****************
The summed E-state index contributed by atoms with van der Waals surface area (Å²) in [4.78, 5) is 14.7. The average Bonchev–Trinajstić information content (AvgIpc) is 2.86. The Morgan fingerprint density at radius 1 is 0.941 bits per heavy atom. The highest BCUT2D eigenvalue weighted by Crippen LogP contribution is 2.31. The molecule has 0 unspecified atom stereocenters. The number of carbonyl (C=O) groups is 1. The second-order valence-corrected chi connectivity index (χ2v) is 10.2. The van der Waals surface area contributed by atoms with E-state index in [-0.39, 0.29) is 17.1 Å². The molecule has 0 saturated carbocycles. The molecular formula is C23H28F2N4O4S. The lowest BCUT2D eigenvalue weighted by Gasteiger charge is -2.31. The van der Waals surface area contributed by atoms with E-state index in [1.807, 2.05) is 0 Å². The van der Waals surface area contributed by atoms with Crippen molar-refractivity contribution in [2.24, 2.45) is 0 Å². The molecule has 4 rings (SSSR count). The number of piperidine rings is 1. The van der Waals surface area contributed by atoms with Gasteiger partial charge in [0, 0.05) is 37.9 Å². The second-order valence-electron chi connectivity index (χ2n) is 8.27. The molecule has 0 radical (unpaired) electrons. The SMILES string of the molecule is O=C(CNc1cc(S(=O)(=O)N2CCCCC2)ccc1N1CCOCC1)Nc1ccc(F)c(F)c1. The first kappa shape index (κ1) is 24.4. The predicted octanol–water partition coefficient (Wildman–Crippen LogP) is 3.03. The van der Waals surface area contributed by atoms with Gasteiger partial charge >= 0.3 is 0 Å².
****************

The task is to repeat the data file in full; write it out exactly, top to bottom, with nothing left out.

The summed E-state index contributed by atoms with van der Waals surface area (Å²) in [4.78, 5) is 14.7. The average Bonchev–Trinajstić information content (AvgIpc) is 2.86. The Morgan fingerprint density at radius 1 is 0.941 bits per heavy atom. The highest BCUT2D eigenvalue weighted by Crippen LogP contribution is 2.31. The molecule has 0 unspecified atom stereocenters. The number of carbonyl (C=O) groups is 1. The second-order valence-corrected chi connectivity index (χ2v) is 10.2. The van der Waals surface area contributed by atoms with E-state index in [-0.39, 0.29) is 17.1 Å². The molecule has 0 saturated carbocycles. The molecular formula is C23H28F2N4O4S. The lowest BCUT2D eigenvalue weighted by Gasteiger charge is -2.31. The van der Waals surface area contributed by atoms with E-state index in [1.807, 2.05) is 0 Å². The van der Waals surface area contributed by atoms with Crippen molar-refractivity contribution in [2.24, 2.45) is 0 Å². The molecule has 4 rings (SSSR count). The number of piperidine rings is 1. The van der Waals surface area contributed by atoms with Gasteiger partial charge in [0, 0.05) is 37.9 Å². The second-order valence-electron chi connectivity index (χ2n) is 8.27. The molecule has 0 radical (unpaired) electrons. The SMILES string of the molecule is O=C(CNc1cc(S(=O)(=O)N2CCCCC2)ccc1N1CCOCC1)Nc1ccc(F)c(F)c1. The first kappa shape index (κ1) is 24.4. The predicted octanol–water partition coefficient (Wildman–Crippen LogP) is 3.03. The van der Waals surface area contributed by atoms with Gasteiger partial charge >= 0.3 is 0 Å².